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    Tarred with a brush of guilt

    1945 is more than 70 years ago.

    In a fast moving century the events of the Holocaust are history. That is, to everyone else. To Jews, they happened yesterday.

    The pain is still searing and sharp. In some ways it is even getting worse.

    For the world seems to have learned very little from our experience -­ indeed from the experience of mankind as a whole; Martin Buber said that with the Sho’ah the entire “order of being” went awry.

    Whom shall we blame for the tragedy?

    There are questions we address to God. There are also questions for human beings. One of these questions is suggested by a Talmudic comment on the Torah reading of Sh’mini.

    The sidra tells of a plunge from triumph to tragedy. Aaron has just been inducted into office. Two of his sons, Nadav and Avihu, step forward and bring “strange fire” onto the altar. They are summarily struck dead.

    But, say the sages, Aaron had other sons. Were their hands any cleaner? Maybe not.

    The Talmud says: “Happy are the righteous! Not only do they acquire merit, but they bestow merit upon their children and children’s children to the end of all generations. For Aaron had several sons who deserved to be burnt like Nadav and Avihu, as it is said, ‘They that were left (to survive)’ (Lev. 10:12), but the merit of their father helped.

    “Woe unto the wicked! Not alone do they render themselves guilty, but they bestow guilt upon their children and children’s children unto the end of all generations.” (Yoma 87a)

    The Holocaust was a plunge from triumph to tragedy, from sophisticated civilisation to primitive savagery. Did the brothers and sisters of the perpetrators share in the guilt?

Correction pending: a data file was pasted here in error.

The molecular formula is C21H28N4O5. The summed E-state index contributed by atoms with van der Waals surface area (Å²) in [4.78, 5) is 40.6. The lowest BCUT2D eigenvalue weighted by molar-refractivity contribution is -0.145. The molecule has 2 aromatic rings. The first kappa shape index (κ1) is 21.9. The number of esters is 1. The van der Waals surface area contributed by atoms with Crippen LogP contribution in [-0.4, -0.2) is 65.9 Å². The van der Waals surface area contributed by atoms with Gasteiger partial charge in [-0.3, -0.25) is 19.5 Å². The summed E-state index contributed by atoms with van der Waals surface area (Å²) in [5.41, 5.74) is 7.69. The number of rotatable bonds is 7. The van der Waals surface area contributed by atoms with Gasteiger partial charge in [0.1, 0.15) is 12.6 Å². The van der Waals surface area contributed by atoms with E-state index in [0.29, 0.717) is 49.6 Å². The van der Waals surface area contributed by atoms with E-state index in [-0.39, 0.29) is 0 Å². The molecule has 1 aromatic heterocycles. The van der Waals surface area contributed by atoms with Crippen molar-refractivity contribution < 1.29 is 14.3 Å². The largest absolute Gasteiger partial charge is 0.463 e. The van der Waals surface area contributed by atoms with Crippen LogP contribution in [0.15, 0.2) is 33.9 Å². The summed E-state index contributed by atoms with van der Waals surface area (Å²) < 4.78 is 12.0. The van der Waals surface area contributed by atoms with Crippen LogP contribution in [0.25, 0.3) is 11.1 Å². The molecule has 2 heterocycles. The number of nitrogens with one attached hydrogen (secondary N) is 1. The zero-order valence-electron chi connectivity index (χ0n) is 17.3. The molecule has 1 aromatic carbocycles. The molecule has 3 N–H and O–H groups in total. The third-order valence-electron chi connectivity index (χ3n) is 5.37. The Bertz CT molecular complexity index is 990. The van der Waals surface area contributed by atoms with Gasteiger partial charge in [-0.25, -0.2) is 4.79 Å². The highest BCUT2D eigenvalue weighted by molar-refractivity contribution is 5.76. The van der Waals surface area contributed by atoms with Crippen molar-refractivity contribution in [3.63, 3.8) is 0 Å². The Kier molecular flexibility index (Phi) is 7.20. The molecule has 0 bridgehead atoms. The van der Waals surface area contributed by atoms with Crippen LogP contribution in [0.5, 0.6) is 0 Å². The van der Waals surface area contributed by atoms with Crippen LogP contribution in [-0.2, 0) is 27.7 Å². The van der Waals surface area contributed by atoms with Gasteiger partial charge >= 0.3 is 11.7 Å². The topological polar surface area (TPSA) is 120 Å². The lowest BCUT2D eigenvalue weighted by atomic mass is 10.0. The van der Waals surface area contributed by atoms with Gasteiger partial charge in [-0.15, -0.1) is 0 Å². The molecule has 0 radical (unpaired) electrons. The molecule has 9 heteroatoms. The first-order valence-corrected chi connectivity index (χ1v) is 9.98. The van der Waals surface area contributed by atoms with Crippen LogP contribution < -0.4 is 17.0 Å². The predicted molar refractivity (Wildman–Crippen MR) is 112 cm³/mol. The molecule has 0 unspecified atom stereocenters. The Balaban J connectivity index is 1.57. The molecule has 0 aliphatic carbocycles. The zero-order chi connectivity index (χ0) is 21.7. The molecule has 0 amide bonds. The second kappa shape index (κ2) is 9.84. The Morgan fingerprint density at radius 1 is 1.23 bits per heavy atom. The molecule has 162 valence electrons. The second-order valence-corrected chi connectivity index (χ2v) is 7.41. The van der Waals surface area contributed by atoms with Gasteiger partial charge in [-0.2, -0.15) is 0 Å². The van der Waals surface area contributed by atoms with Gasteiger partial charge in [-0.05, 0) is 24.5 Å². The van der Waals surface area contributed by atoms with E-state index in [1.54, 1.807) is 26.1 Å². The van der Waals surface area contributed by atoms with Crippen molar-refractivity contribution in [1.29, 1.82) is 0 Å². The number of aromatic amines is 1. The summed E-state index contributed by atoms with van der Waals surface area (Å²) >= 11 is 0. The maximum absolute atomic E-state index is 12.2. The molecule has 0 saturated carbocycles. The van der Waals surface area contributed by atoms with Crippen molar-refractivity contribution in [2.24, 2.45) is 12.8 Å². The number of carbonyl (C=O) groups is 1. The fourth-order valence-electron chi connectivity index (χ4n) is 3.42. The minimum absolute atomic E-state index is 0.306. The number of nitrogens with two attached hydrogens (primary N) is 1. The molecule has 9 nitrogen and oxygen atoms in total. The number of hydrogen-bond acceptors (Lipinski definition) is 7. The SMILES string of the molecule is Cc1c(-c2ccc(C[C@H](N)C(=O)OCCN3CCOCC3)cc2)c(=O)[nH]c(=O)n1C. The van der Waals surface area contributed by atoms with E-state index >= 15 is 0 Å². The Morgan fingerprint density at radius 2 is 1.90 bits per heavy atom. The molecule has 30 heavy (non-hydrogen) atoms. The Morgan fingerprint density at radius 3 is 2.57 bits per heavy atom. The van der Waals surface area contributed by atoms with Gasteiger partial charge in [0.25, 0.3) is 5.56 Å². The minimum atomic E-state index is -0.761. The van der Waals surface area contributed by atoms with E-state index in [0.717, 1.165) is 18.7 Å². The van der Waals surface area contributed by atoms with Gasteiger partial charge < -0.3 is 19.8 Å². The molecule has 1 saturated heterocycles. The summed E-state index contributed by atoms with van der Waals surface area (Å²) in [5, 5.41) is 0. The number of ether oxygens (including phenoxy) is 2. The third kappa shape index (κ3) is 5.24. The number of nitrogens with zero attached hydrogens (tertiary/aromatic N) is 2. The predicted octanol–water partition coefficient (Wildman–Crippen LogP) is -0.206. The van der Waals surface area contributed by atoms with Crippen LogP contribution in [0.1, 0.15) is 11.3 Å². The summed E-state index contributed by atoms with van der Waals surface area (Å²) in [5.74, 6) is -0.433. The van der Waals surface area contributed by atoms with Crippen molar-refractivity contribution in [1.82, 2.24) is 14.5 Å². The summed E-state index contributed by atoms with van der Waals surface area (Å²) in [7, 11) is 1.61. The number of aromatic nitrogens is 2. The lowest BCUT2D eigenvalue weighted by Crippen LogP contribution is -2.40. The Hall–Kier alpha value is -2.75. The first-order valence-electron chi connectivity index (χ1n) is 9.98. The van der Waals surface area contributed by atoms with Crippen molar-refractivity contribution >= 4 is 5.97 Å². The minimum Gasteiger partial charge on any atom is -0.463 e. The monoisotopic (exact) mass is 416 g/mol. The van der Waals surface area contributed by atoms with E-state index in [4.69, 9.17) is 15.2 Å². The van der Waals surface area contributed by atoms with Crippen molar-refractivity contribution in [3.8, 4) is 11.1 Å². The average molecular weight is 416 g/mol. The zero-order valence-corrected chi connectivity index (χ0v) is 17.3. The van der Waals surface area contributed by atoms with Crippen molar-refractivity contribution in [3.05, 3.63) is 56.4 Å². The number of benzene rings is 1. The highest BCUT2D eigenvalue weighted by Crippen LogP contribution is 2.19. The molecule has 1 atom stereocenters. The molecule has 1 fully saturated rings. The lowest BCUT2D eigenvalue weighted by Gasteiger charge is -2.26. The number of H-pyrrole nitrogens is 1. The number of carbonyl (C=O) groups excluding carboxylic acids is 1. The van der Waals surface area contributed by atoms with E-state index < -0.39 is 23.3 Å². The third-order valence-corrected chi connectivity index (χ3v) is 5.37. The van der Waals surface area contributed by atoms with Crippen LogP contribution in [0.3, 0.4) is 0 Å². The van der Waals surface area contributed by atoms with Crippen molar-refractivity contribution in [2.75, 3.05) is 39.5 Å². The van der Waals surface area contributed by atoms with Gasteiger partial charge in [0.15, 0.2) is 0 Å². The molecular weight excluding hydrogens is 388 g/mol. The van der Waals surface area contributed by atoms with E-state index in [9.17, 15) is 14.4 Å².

Let us take another analogy, from ancient Egypt. Did the ordinary Egyptians support Pharaoh’s enslavement of the Israelites?

    Since it was not a democracy they were not consulted. They had to go along with the policies of their king. Any sense of outrage or compassion was overcome by the euphemisms in which royal policies were clothed. As Nachmanides says, all was “done cleverly so that the crime should not be known”.

    Move to the 20th century. The Nazis also clothed their plans in euphemisms -­ “special treatment”, “resettlement”, “solution of the Jewish question”. They were masters of manipulation by words. The difference was that Germany was ostensibly a democracy, as were so many other countries.

    In theory you could protest if you saw what was happening and still had a conscience. But protest was limited. Out of fear? Out of the prejudice that lay beneath the civilised surface?

    The brothers and sisters of the perpetrators cannot escape a share in the guilt. Unlike the brothers of Nadav and Avihu, their moral patrimony was not strong enough to excuse them.

    This does not imply that every German deserves punishment, but every German bears part of the guilt. They can only rise above it by constantly insisting upon democracy, decency and human dignity on every level.

    The problem however is not limited to the German nation. Other nations were the brothers and sisters of the perpetrators of the Holocaust.

    Is their moral patrimony as powerful as that of Nadav and Avihu’s brothers?

    Not if they go along with suppression of a religion here or an ethnic group there, and are taken in by verbal contortions like “ethnic cleansing”.

    The only kosher ethnic cleansing is when an ethnic group is ashamed of itself and atones for its acts and attitudes.

    Until then, it seems that nothing has been learned from the Holocaust. And there are nations all over the world that still share in the guilt.

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